It probably comes as no surprise, but Humanoids didn’t have any scares. It does have a good deal of bloody violence and boobs (which were apparently filmed by a second director after Barbara Peeters refused to shoot additional material just have more nudity and was fired). The effects are pretty fantastic too, especially the teenager whose face gets eaten off by the creatures. But, the coolest part of the movie comes at the very end when the creatures come up on land and start killing and maiming residents of the town at a carnival. One thing that always bugs me about slasher and monster movies is that the killers are always too focused. Why do they pass by perfectly killable potential victims and just zero in on one yahoo? If you’re a murderous monster, you should be an equal opportunity one and go after everyone possible. That basically happens here.

The plot’s a little gross and not just because of the kills. See, these creatures come from the deep because a nearby cannery gave salmon some weird hormones. Some of those salmon got out into the wild and mutated into these monsters who don’t just want to kill, they want to bone human women. As you might expect, that doesn’t work out so well for the women.

After watching Creature, I realized that a lot of the shots and sneak peeks at the monster (clawed hands groping around, but nothing else) were taken from the older film, but I kept getting flashes of Jaws which was also an influence on this movie. There’s even a scene kind of like the one where the shark destroys the dock and the guys struggle to get back up to safety. Ah well, it really is worth it just for that last scene at the carnival in my opinion.

The older, black and white film actually gave me the willies. I have some very specific fears about the water that don’t keep me out of it, but are always floating around in the back of my head any time I’m in a lake or ocean. Sure, there’s the one about something else being in the water, like a creature from the Black Lagoon type or a shark, but I’ve got a weirder fear about seeing a dead body under water while SCUBA diving. Mind you, I’ve never been diving, let alone inside something that could have a body in it, but scenes like the one in Jaws where the head pops out of nowhere really give me the creeps. I guess I’d be freaked out by coming across a dead body in any situation, but being under water makes it worse because, you know, you can drown.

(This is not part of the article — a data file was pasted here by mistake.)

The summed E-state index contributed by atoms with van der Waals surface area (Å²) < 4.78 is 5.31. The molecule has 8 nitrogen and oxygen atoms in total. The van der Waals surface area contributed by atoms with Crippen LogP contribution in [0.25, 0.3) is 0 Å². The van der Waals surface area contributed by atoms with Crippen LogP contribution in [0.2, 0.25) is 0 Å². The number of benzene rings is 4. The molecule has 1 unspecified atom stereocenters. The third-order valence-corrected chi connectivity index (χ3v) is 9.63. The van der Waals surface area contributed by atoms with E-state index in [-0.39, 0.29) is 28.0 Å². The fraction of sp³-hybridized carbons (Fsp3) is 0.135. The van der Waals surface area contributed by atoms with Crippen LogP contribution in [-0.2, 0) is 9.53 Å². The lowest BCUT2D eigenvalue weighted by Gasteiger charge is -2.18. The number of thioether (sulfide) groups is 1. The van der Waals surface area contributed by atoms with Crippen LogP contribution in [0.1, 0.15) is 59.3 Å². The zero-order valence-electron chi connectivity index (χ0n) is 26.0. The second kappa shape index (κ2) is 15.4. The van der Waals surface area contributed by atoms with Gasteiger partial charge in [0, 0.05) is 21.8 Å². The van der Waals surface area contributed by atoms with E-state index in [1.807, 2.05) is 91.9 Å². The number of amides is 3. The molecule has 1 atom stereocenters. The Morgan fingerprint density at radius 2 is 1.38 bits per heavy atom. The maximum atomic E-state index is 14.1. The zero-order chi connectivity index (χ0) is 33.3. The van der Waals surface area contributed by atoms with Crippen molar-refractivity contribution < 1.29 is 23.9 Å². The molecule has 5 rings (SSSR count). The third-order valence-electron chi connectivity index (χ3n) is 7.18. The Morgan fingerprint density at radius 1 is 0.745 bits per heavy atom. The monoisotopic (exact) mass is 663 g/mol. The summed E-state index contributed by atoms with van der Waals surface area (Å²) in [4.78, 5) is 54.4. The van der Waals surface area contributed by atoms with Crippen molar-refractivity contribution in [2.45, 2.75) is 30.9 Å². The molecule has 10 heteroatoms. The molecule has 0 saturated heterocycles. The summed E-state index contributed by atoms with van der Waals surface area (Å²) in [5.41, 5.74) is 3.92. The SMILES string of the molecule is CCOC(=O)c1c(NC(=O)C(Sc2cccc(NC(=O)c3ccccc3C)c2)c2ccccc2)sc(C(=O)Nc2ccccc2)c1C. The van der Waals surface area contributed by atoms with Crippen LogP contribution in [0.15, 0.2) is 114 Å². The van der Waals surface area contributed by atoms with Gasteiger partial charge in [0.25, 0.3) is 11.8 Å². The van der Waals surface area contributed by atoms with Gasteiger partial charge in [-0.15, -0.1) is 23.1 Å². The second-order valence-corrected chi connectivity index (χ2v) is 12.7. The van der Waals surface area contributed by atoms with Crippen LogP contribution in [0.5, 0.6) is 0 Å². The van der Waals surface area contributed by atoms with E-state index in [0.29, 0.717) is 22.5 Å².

Anyway, I mention all that as a way of explaining why this 56 year old movie creeped me out. The scenes with the woman swimming on top of the water and the creature swimming underneath her? Oh man, that got to me. Then again, so did pretty much every moment where she was in the water. Heck, even just seeing the creature sitting and waiting under water was creepy. I grew up on a lake where I got used to seaweed creeping up on me, but the longer I’m away from it on a regular basis, the more skittish I get in the water. It’s not like I won’t go in at all, it’s just on my mind more because I’m apparently turning into a crazy person who believes there’s a Creature from Devil’s Lake (though that does have a pretty good ring to it).

The plot follows some scientists as they try to find where a claw-like fossil came from by heading to the Amazon. Once they come across the living equivalent of that hand, one of the scientists wants to kill it and attacks the creature with a harpoon while the nicer scientist (who’s with Julie Adams, who’s the rare horror starlet who’s super hot without being super slutty) wants to learn from it and later, get the hell out of there. Once the underwater stuff gave way to the tried and true struggle between nature being left to its own devices and man wanting to control nature, my interest slipped away. That is until the end when the creature grabs Adams and dives to an underwater cave that has air.

I wasn’t completely unfamiliar with the story because I read Art Adams’ version of the story in Art Adams’ Creature Features last October, but it was still worth watching. I wish I could have seen it in the original 3D, but I’ll take what I can get. This also checks off another classic Universal Studios monster movie I haven’t seen. There’s two more Creature movies that I thought were included on the disc I got from Netflix, but apparently they’re on another one. Maybe I’ll get to them later this month.